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ETF stats in action: December 2018 case study

December 2018 was an unusually wild month for investors. Concerns about trade wars, global economic growth, and higher interest rates all contributed to the gyrations.

Five key statistics from December 2018 can help investors understand how exchange traded funds (ETFs) contribute to modern markets.

S&P 500 Index total return

S&P 500 Index total return

Source: Bloomberg as of January 2019
Index performance is for illustrative purposes only. Index performance does not reflect any management fees, transaction costs or expenses. Indexes are unmanaged and one cannot invest directly in an index. Past performance does not guarantee future results.

1. ETF flows

The numbers: Investor demand spurred the creation of $53.7 billion in new ETF shares in December, the most since Jan. 2018.1 Money moved into U.S.-equity, non-U.S. equity, bond, and commodities ETFs.

The takeaway: December’s flows demonstrate that ETF investors were buyers amid the volatility.

Monthly net ETF flows

Monthly net ETF flows

Source: BlackRock as of January 2019; U.S.-listed ETFs excludes exchange traded notes (ETNs) and leveraged and inversed exchange traded products (ETPs).

2. Estimated impact of ETF flows on market prices

The numbers: BlackRock estimates that ETF inflows and outflows resulted in 5.8% of U.S. equity trading in December 2018, slightly above the 4.7% average but less than 6.7% that occurred in December 2017.2

The takeaway: ETF trading in December exerted modest influence on stocks, even in volatile markets.

Estimated impact of flows on U.S. stock prices (Monthly imputed flows)

Estimated impact of flows on U.S. stock prices (Monthly imputed flows)

Source: BlackRock as of January 2019
There can be no assurances that an active trading market for shares of an ETF will develop or be maintained.

3. ETF trading volume

The numbers: ETFs accounted for 37% of total U.S. equity market trading (including single stocks, ETFs, and other exchange traded products) by value in December, the highest monthly reading since 2009.3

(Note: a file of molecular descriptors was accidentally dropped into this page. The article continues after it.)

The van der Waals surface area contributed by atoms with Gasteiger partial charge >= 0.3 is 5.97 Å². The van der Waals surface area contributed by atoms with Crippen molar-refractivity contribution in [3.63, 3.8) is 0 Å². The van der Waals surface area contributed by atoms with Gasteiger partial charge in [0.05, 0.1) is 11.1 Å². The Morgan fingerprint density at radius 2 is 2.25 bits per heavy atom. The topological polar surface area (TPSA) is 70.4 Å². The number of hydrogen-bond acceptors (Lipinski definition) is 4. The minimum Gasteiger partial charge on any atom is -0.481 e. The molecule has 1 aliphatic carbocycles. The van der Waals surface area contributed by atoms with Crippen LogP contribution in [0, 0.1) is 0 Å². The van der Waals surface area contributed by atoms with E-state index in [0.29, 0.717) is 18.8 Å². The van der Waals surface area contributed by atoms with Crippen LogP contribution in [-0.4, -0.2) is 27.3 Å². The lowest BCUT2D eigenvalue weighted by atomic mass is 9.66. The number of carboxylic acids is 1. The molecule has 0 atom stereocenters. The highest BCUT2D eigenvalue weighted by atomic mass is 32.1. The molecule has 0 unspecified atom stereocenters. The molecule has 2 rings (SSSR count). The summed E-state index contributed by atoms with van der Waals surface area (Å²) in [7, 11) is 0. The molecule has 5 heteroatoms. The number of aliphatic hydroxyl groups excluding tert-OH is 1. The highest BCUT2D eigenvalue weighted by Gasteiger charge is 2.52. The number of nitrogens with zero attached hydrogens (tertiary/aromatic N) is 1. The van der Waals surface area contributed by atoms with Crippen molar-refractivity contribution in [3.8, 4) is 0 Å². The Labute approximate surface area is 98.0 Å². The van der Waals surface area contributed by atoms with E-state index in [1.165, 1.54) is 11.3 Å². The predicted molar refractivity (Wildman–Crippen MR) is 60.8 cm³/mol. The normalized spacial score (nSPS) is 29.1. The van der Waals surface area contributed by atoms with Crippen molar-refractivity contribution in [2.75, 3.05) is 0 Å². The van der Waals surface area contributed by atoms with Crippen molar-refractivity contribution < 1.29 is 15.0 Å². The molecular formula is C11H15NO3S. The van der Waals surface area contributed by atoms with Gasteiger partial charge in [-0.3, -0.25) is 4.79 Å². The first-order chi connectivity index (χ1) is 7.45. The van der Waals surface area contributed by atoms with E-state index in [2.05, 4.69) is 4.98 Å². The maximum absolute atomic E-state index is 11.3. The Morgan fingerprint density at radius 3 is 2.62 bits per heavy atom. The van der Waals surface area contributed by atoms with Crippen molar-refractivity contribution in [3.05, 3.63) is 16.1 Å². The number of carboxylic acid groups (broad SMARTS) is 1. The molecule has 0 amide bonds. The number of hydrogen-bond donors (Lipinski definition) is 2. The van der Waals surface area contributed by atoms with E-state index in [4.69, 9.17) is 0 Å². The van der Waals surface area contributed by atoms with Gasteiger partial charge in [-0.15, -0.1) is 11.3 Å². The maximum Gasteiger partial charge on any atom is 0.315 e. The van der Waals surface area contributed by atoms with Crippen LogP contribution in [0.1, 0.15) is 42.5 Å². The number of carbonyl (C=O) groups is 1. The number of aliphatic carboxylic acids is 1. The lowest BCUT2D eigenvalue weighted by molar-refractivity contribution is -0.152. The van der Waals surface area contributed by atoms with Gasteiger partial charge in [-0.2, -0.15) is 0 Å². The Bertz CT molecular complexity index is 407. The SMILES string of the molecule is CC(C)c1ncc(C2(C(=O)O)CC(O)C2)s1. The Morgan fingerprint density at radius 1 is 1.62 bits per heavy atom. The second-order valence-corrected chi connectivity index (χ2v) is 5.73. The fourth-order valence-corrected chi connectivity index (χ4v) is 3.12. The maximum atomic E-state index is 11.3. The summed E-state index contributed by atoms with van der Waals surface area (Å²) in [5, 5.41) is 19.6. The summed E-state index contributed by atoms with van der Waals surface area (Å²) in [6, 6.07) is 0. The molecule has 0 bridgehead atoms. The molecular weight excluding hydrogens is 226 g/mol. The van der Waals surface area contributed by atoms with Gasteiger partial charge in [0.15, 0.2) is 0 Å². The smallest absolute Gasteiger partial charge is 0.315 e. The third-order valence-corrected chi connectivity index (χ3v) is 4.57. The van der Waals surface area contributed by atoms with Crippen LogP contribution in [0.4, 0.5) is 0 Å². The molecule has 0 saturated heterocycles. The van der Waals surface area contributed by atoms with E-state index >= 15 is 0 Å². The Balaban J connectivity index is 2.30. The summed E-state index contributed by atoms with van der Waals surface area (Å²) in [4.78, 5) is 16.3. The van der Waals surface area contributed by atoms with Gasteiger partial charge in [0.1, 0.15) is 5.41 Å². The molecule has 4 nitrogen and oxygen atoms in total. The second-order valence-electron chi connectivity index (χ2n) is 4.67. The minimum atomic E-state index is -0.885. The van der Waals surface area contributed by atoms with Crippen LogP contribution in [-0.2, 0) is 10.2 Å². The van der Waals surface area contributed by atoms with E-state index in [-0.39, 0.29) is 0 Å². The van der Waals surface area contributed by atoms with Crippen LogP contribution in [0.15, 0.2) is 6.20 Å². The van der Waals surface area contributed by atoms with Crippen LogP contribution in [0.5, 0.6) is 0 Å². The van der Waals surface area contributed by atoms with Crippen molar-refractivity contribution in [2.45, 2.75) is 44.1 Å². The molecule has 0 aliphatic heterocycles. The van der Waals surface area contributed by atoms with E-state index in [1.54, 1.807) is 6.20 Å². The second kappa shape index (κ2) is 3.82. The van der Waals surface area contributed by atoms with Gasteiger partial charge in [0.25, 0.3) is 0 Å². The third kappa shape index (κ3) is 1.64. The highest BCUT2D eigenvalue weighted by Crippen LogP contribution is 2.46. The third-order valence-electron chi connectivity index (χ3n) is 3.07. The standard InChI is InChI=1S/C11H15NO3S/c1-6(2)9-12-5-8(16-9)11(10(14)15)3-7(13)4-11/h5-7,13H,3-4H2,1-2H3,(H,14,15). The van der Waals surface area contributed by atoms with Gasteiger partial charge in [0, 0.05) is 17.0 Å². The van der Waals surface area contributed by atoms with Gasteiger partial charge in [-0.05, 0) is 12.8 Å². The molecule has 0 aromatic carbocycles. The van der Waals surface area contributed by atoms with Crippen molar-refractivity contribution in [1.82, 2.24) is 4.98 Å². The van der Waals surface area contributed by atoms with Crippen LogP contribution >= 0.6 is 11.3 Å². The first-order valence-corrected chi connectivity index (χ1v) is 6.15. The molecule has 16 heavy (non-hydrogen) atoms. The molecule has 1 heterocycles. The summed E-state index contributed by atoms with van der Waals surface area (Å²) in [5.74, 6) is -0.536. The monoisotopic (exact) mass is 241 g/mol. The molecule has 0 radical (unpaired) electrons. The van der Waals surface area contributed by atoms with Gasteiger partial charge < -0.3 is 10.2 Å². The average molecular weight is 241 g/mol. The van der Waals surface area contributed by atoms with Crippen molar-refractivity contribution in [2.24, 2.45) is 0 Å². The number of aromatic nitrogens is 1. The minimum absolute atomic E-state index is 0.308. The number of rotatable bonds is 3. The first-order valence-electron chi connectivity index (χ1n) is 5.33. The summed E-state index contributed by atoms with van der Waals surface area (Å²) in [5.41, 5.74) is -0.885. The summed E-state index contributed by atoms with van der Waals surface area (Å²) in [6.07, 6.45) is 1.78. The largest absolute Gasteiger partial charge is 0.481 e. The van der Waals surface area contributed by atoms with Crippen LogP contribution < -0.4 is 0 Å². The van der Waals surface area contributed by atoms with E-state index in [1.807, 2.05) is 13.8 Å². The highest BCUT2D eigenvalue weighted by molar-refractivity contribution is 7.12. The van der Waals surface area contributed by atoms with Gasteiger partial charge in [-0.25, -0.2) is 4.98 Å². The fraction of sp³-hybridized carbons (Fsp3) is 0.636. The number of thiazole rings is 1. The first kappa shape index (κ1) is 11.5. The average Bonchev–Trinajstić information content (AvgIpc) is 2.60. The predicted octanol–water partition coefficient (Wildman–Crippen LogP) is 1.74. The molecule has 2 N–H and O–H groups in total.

The takeaway: Investors targeted ETFs to help rebalance allocations and offset risk. To put December’s ETF trading volume in perspective, $37 of every $100 that changed hands across all U.S. stock venues in December took place with ETFs.

Monthy ETF trading volume as a percentage of total U.S. stock market volume

Monthy ETF trading volume as a percentage of total U.S. stock market volume

Source: BlackRock as of January 2019

4. Bid/ask spreads

The numbers: The average bid/ask “spread” of every stock in the Russell 2000 Index was 12.5 basis points (a hundredth of a percentage point) in December.4 At the same time, the bid/ask spread in the iShares Russell 2000 ETF (IWM), which seeks to track the Russell 2000 Index, was 0.86 basis points.

The takeaway: ETF prices, like stock prices, are established by “bid” and “ask” quotations. The difference between the two, the “bid/ask spread,” measures how much it costs to get in and out of each ETF share (wide spreads mean higher costs, narrow spreads mean lower costs). In some cases, the ETF bid/ask spread was more favorable than a comparable basket of constituent stocks during December’s volatility.

Monthly bid/ask spreads in the iShares Russell 2000 ETF (IWM) and Russell 2000 Index stocks

Monthly bid/ask spreads in the iShares Russell 2000 ETF (IWM) and Russell 2000 Index stocks

Source: BlackRock as of February 18, 2019

5. Bond ETF trading versus individual bond trading

The numbers: Volume in all U.S.-listed high yield bond ETFs surged to a record $72 billion in December, while volume in individual high yield bonds was $154 billion, the lowest since June 2014.5 Taken together, December’s average daily trading in all U.S. high yield bond ETFs reached 47% of individual high yield bonds traded in the over-the-counter (OTC) market – a record.

The takeaway: Trading in U.S. high yield corporate bond ETFs surged to a record in December at the same time that trading in individual high yield bonds dwindled. These related trends, which took place as the corporate bond markets were under stress, underscore that investors are increasingly turning to on-exchange ETF trading.

High yield corporate bond ETFs volume increased, and individual high yield bond volume decreased, as credit conditions deteriorated

High yield corporate bond ETFs volume increased, and individual high yield bond volume decreased, as a credit conditions deteriorated

Sources: SIFMA TRACE; BlackRock as of January 3, 2019; Federal Reserve Bank of St. Louis